Toronto's senior bureaucrat, Joe Pennachetti, the man whose job included telling Mayor Rob Ford "No," is retiring in December, leaving the city to search for his replacement just as a new council and potentially a new mayor is taking office.
Mr. Pennachetti, city manager and head of the country's sixth largest government, will announce his retirement next week during the final council meeting of the term, along with plans to appoint Deputy City Manager John Livey as his interim replacement, sources say.
Mr. Pennachetti, 64, has long hinted that he would retire soon, but many assumed he would stay on for several months following this October's municipal election. His departure comes at a critical time for the city as it faces mounting financial challenges to make badly needed investments in transit and social housing. It comes at the same time the city is searching for a new police chief to replace Bill Blair and at the end of an unprecedented period of political turmoil for Toronto under the mayoralty of Mr. Ford.
Reached earlier this week, Mr. Pennachetti would not discuss his plans or the timing of his retirement. "My response is no comment," he said.
While he is leaving two months after the election, he will still oversee staff's preparation of the city's 2015 budget and briefings for the person elected mayor on Oct. 27, sources said.
Mr. Pennachetti, a soft-spoken bureaucrat with a distinctive shock of white hair, prefers to stay out of the news. He has not spoken publicly about Mr. Ford's personal problems, but on more than one occasion over the past year, he has been called upon to read the rule book to Mr. Ford when his behaviour or requests crossed a line.
Earlier this year, when the mayor made threatening remarks about a City Hall security guard who reported the after-hour shenanigans in his office on a past St. Patrick's Day, it was the city manager who met with Mr. Ford to tell him his remarks were not acceptable, according to documents obtained by The Globe and Mail through a freedom of information request.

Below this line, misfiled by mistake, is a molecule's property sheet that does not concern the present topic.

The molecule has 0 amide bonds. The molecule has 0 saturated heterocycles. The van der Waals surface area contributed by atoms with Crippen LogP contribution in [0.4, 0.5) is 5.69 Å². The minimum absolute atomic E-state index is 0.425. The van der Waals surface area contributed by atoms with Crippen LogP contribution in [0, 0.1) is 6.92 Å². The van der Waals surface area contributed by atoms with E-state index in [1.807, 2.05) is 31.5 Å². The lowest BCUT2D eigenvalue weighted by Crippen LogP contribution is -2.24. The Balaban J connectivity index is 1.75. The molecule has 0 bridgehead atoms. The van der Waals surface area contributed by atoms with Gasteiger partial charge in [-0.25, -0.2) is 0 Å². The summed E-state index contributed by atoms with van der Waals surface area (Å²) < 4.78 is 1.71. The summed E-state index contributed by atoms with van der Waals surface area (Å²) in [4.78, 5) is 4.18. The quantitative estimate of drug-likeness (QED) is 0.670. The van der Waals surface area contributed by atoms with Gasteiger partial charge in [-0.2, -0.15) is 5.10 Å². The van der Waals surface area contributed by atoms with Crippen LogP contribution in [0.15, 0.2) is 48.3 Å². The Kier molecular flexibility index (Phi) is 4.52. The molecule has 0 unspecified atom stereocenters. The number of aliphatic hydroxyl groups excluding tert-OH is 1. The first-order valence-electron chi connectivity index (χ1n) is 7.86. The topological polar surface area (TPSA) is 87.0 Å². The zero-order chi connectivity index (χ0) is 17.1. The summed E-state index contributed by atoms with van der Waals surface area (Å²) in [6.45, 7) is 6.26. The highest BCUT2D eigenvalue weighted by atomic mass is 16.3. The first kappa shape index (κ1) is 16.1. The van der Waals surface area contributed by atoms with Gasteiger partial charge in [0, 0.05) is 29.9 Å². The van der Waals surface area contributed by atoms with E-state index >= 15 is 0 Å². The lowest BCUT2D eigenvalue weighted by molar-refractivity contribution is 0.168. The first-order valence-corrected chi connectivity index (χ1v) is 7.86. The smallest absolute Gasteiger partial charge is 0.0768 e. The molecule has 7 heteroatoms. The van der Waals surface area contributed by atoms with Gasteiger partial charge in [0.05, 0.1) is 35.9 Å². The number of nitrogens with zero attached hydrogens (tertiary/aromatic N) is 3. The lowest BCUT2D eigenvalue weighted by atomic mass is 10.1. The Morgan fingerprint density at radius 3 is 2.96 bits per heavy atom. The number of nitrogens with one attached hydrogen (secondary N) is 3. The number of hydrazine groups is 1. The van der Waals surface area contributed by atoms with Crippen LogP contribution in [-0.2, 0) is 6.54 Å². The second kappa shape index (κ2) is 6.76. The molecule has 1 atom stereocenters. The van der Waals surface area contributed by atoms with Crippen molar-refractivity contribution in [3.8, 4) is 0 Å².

And when the Rainbow Flag went up at City Hall in a show of solidarity for gay athletes during the Winter Olympics, it was left to the city manager to tell the mayor he could not order it to come down.
Mr. Pennachetti also has stepped forward recently to defend the city's fiscal record in the face of biting criticism from Mr. Ford. Mr. Pennachetti took the unusual step earlier this month of calling a news conference after the mayor's office issued an official press release claiming Mr. Ford's administration "brought the City of Toronto back from the edge of a fiscal cliff."
"That terminology I do not support," Mr. Pennachetti told reporters in a rare visit to the City Hall press gallery.
"We have never been on a fiscal cliff," he said, using the city's decade-long double-A credit rating to make his case.
An accountant, Mr. Pennachetti came to the city as its chief financial officer in 2002 after holding similar roles in the Toronto region. He is a familiar figure walking across Nathan Phillips Square every morning and evening on his way to and from his GO train to Aurora.
He often preaches the need for "fiscal sustainability" for the city, and has cautioned that Toronto needs new sources of revenue to address its mounting capital needs. During his tenure with the city he has worked to implement a fiscal plan that reduces the city's reliance on one-time funds, something he has largely accomplished.
While he has stressed the need for cost savings – a passion of Mr. Ford's – Mr. Pennachetti found himself on the opposite side from the mayor during this year's budget debate, defending staff's recommended tax increase, while Mr. Ford boasted to reporters that he could find an additional $50-million in savings, "easy."
During this term of council, Mr. Pennachetti also did not always see eye-to-eye with Mr. Ford's opponents, facing criticism for the role he played in the city's budget-cutting core service review and for what some saw as his support for Councillor Doug Ford's attempt to have the city take control of development on the Port Lands from Waterfront Toronto. His openness to the possibility of a casino in downtown Toronto because of the revenue it would bring the city also upset some councillors.
In the past nine months – since Mr. Ford admitted he smoked crack cocaine and council gave most of the mayor's authority to Deputy Mayor Norm Kelly – Mr. Pennachetti also has played the role of diplomat, managing a municipal government like no other, answering to "two mayors." Since the November council vote, the city manager and his staff have shuttled between the offices of the mayor and Mr. Kelly on the second floor of City Hall, providing separate briefings to both on key topics and before all council meetings.
In 2008, when Mr. Pennachetti took his post, then mayor David Miller named him as his preferred candidate the same day he announced the departure of his predecessor in the job, Shirley Hoy.
His appointment was later approved by council, although some councillors were critical that no effort was made to attract external candidates.
With an election just two months away, sources say this time it will be up to the person elected as mayor and the new council to pick the next city manager.